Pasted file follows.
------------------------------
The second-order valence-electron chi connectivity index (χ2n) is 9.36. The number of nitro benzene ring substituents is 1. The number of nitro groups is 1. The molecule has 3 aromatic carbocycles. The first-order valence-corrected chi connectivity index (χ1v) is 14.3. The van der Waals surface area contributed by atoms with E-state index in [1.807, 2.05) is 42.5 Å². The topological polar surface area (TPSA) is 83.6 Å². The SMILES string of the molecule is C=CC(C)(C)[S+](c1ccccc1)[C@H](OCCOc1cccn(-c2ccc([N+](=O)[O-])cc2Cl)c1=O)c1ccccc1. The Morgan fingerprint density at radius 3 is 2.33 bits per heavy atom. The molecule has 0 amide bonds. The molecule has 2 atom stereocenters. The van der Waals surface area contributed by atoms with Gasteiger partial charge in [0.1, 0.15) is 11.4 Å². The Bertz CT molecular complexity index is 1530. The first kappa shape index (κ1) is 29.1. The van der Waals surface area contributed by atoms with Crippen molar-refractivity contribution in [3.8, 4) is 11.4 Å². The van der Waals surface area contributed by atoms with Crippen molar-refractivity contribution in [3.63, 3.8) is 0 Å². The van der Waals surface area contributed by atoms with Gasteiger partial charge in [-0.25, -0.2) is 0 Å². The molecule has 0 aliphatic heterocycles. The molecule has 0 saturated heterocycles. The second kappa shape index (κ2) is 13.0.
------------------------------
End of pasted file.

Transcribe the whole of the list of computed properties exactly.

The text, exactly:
The second-order valence-electron chi connectivity index (χ2n) is 9.36. The number of nitro benzene ring substituents is 1. The number of nitro groups is 1. The molecule has 3 aromatic carbocycles. The first-order valence-corrected chi connectivity index (χ1v) is 14.3. The van der Waals surface area contributed by atoms with E-state index in [1.807, 2.05) is 42.5 Å². The topological polar surface area (TPSA) is 83.6 Å². The SMILES string of the molecule is C=CC(C)(C)[S+](c1ccccc1)[C@H](OCCOc1cccn(-c2ccc([N+](=O)[O-])cc2Cl)c1=O)c1ccccc1. The Morgan fingerprint density at radius 3 is 2.33 bits per heavy atom. The molecule has 0 amide bonds. The molecule has 2 atom stereocenters. The van der Waals surface area contributed by atoms with Gasteiger partial charge in [0.1, 0.15) is 11.4 Å². The Bertz CT molecular complexity index is 1530. The first kappa shape index (κ1) is 29.1. The van der Waals surface area contributed by atoms with Crippen molar-refractivity contribution in [3.8, 4) is 11.4 Å². The van der Waals surface area contributed by atoms with Crippen molar-refractivity contribution in [3.63, 3.8) is 0 Å². The van der Waals surface area contributed by atoms with Gasteiger partial charge in [-0.25, -0.2) is 0 Å². The molecule has 0 aliphatic heterocycles. The molecule has 0 saturated heterocycles. The second kappa shape index (κ2) is 13.0.